The presidents of Chile and China today formally signed a free trade agreement worth over US$3bn.

Although the agreement is still subject to ratification, it is set to take affect by mid 2006.

It is Chile’s ninth such treaty in as many years and it cements an increasingly close commercial relationship between the two countries.

Chile’s economy has benefited from China’s booming demand for copper and other raw materials to fuel its rapid expansion. And the traffic is not only one way: Chinese investment looks set to increase in many key sectors of Chile’s economy – including wine.

Industry sources point to at least two wineries that are currently in discussions with Chinese investors. decanter.com understands the Chinese have shown specific interest in Chile’s far northern wine regions as well as Colchagua.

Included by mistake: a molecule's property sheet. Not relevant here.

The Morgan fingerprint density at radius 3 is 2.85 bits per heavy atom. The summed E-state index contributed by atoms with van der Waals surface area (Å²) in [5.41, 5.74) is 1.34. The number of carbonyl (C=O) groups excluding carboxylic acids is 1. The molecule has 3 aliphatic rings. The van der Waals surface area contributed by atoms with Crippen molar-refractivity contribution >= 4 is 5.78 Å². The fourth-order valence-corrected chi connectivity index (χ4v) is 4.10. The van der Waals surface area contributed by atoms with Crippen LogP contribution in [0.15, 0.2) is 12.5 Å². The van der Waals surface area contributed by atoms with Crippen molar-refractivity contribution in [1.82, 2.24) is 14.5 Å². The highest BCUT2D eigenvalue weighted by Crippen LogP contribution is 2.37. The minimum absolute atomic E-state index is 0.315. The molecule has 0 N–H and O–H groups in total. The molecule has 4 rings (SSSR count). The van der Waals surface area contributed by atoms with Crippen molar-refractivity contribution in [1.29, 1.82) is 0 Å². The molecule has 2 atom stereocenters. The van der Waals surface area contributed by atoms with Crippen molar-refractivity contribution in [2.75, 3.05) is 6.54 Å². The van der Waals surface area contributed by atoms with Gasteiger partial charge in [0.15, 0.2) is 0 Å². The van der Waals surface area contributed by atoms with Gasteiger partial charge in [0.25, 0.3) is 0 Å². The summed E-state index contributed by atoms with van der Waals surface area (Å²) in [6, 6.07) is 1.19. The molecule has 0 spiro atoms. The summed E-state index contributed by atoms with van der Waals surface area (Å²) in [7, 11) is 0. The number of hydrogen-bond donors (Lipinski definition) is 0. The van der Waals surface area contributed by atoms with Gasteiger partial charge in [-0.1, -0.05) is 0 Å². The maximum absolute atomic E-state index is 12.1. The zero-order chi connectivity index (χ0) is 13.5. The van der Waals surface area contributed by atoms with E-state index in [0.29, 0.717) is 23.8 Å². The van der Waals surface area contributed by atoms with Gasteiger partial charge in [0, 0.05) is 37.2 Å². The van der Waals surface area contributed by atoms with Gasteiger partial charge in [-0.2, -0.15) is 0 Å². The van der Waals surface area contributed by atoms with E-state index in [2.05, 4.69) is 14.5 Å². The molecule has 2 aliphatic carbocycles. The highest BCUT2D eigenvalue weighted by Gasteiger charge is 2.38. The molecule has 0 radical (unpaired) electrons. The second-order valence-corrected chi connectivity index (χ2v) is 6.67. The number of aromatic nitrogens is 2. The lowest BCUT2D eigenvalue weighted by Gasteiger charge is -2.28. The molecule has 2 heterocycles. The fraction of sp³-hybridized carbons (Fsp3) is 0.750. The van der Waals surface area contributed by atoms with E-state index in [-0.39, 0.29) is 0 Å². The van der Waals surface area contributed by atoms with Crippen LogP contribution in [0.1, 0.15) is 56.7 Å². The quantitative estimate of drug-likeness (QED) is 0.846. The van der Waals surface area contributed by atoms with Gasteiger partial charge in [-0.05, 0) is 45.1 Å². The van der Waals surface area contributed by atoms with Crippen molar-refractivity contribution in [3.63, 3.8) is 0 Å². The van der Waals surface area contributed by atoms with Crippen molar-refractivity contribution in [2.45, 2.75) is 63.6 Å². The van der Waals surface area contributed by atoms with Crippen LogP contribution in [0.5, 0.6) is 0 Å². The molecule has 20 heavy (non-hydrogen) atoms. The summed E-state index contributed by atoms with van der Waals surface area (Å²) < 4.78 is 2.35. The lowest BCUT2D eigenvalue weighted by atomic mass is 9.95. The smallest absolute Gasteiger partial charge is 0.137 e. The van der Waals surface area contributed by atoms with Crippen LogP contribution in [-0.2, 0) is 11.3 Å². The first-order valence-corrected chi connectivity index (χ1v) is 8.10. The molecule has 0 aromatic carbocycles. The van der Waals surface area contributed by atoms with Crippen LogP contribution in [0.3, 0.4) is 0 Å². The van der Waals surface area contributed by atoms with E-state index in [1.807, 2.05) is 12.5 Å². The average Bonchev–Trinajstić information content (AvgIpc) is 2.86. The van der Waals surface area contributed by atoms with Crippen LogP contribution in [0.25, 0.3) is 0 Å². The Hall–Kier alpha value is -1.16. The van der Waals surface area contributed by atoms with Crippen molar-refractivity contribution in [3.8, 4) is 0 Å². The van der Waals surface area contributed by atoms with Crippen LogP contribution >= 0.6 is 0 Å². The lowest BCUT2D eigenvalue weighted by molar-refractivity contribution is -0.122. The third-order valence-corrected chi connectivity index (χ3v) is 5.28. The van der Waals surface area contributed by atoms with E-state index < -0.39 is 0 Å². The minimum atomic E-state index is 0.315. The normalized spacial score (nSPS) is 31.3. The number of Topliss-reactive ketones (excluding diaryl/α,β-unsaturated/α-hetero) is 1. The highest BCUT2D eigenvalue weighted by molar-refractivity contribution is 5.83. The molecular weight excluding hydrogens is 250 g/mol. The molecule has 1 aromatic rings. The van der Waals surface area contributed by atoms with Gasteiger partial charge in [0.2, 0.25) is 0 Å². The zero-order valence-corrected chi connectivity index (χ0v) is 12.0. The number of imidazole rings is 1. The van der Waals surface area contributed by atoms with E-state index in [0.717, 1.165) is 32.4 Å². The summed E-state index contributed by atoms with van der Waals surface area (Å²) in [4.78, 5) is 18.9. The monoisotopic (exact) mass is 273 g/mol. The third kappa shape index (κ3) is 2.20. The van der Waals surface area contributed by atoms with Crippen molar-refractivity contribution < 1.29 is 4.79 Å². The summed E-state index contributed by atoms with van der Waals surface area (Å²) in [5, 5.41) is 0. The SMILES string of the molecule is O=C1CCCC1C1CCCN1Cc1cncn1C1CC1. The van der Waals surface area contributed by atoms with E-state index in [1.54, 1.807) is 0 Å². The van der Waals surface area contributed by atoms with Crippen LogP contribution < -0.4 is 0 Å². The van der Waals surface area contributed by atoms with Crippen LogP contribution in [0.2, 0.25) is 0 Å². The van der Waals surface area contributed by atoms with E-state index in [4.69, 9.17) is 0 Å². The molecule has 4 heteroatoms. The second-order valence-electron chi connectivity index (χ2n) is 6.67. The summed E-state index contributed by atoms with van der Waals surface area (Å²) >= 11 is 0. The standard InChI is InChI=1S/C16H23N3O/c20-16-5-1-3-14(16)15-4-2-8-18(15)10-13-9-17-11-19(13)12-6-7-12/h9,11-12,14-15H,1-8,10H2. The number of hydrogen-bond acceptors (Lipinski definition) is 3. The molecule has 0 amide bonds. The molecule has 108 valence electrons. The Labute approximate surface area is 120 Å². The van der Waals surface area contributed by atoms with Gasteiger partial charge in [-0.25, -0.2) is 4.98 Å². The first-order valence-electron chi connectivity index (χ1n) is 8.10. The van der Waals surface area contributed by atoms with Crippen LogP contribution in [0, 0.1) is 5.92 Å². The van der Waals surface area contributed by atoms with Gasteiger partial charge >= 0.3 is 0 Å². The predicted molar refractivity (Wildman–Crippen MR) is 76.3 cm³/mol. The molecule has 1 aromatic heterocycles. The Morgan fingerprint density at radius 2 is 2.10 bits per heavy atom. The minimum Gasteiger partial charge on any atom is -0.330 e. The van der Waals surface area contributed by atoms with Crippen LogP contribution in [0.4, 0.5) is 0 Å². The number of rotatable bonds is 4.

According to Chilean President Ricardo Lagos, around 92% of Chilean products will benefit from Chinese import tariff exemption under the agreement.

There had initially been concerns that wine would be omitted but last minute negotiations in Beijing secured a deal in which import tariffs on wine will be steadily reduced to zero over a ten-year period.

In recent years, Chile has been the largest supplier of bulk wine to China. It exported over 30m litres, valued at nearly US$20m, in 2004.

According to Chilean foreign minister Ignacio Walker, Chile’s trade with China is worth around US$3.4 bn annually.

Chile is now opening talks with Japan on a similar agreement.

Written by Peter Richards